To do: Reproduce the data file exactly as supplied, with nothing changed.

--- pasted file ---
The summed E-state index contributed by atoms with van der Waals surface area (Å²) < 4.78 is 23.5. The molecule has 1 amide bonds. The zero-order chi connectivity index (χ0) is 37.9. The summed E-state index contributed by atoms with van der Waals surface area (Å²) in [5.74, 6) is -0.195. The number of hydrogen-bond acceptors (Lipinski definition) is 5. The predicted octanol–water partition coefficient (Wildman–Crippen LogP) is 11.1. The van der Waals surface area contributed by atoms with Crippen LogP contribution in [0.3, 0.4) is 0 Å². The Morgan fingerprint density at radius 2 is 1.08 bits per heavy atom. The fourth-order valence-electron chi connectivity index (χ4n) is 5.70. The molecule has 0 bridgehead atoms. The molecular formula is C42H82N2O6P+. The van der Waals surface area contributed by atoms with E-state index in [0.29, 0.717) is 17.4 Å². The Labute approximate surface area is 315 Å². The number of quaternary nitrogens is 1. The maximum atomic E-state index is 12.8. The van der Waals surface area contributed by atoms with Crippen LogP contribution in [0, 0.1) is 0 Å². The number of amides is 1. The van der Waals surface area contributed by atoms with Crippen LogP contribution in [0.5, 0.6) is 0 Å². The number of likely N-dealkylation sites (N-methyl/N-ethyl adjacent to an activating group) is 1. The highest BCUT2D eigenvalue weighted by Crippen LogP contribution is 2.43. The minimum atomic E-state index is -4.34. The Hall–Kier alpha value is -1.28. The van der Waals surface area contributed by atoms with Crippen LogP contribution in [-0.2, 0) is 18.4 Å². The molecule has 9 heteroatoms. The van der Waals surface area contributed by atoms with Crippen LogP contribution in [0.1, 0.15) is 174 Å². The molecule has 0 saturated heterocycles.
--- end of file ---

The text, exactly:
The summed E-state index contributed by atoms with van der Waals surface area (Å²) < 4.78 is 23.5. The molecule has 1 amide bonds. The zero-order chi connectivity index (χ0) is 37.9. The summed E-state index contributed by atoms with van der Waals surface area (Å²) in [5.74, 6) is -0.195. The number of hydrogen-bond acceptors (Lipinski definition) is 5. The predicted octanol–water partition coefficient (Wildman–Crippen LogP) is 11.1. The van der Waals surface area contributed by atoms with Crippen LogP contribution in [0.3, 0.4) is 0 Å². The Morgan fingerprint density at radius 2 is 1.08 bits per heavy atom. The fourth-order valence-electron chi connectivity index (χ4n) is 5.70. The molecule has 0 bridgehead atoms. The molecular formula is C42H82N2O6P+. The van der Waals surface area contributed by atoms with E-state index in [0.29, 0.717) is 17.4 Å². The Labute approximate surface area is 315 Å². The number of quaternary nitrogens is 1. The maximum atomic E-state index is 12.8. The van der Waals surface area contributed by atoms with Crippen LogP contribution in [0, 0.1) is 0 Å². The number of amides is 1. The van der Waals surface area contributed by atoms with Crippen LogP contribution in [0.5, 0.6) is 0 Å². The number of likely N-dealkylation sites (N-methyl/N-ethyl adjacent to an activating group) is 1. The highest BCUT2D eigenvalue weighted by Crippen LogP contribution is 2.43. The minimum atomic E-state index is -4.34. The Hall–Kier alpha value is -1.28. The van der Waals surface area contributed by atoms with Crippen LogP contribution in [-0.2, 0) is 18.4 Å². The molecule has 9 heteroatoms. The van der Waals surface area contributed by atoms with Crippen LogP contribution in [0.1, 0.15) is 174 Å². The molecule has 0 saturated heterocycles.